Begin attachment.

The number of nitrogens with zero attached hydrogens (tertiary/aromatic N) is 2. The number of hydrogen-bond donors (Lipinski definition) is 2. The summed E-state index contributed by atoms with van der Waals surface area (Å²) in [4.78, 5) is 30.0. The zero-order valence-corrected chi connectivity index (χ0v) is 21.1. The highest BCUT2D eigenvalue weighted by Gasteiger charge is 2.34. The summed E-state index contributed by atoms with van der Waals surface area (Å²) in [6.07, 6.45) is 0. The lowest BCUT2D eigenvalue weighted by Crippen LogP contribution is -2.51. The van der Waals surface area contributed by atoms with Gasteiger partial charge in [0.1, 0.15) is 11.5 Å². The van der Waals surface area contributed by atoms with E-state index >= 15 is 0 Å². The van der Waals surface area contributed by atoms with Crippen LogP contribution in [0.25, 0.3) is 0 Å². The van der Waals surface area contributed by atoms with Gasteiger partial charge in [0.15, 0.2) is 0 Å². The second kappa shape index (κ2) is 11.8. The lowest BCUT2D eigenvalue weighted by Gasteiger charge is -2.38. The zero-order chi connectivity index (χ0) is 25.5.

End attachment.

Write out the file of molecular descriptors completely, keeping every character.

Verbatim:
The number of nitrogens with zero attached hydrogens (tertiary/aromatic N) is 2. The number of hydrogen-bond donors (Lipinski definition) is 2. The summed E-state index contributed by atoms with van der Waals surface area (Å²) in [4.78, 5) is 30.0. The zero-order valence-corrected chi connectivity index (χ0v) is 21.1. The highest BCUT2D eigenvalue weighted by Gasteiger charge is 2.34. The summed E-state index contributed by atoms with van der Waals surface area (Å²) in [6.07, 6.45) is 0. The lowest BCUT2D eigenvalue weighted by Crippen LogP contribution is -2.51. The van der Waals surface area contributed by atoms with Gasteiger partial charge in [0.1, 0.15) is 11.5 Å². The van der Waals surface area contributed by atoms with E-state index >= 15 is 0 Å². The van der Waals surface area contributed by atoms with Crippen LogP contribution in [0.25, 0.3) is 0 Å². The van der Waals surface area contributed by atoms with Gasteiger partial charge in [0.15, 0.2) is 0 Å². The second kappa shape index (κ2) is 11.8. The lowest BCUT2D eigenvalue weighted by Gasteiger charge is -2.38. The zero-order chi connectivity index (χ0) is 25.5.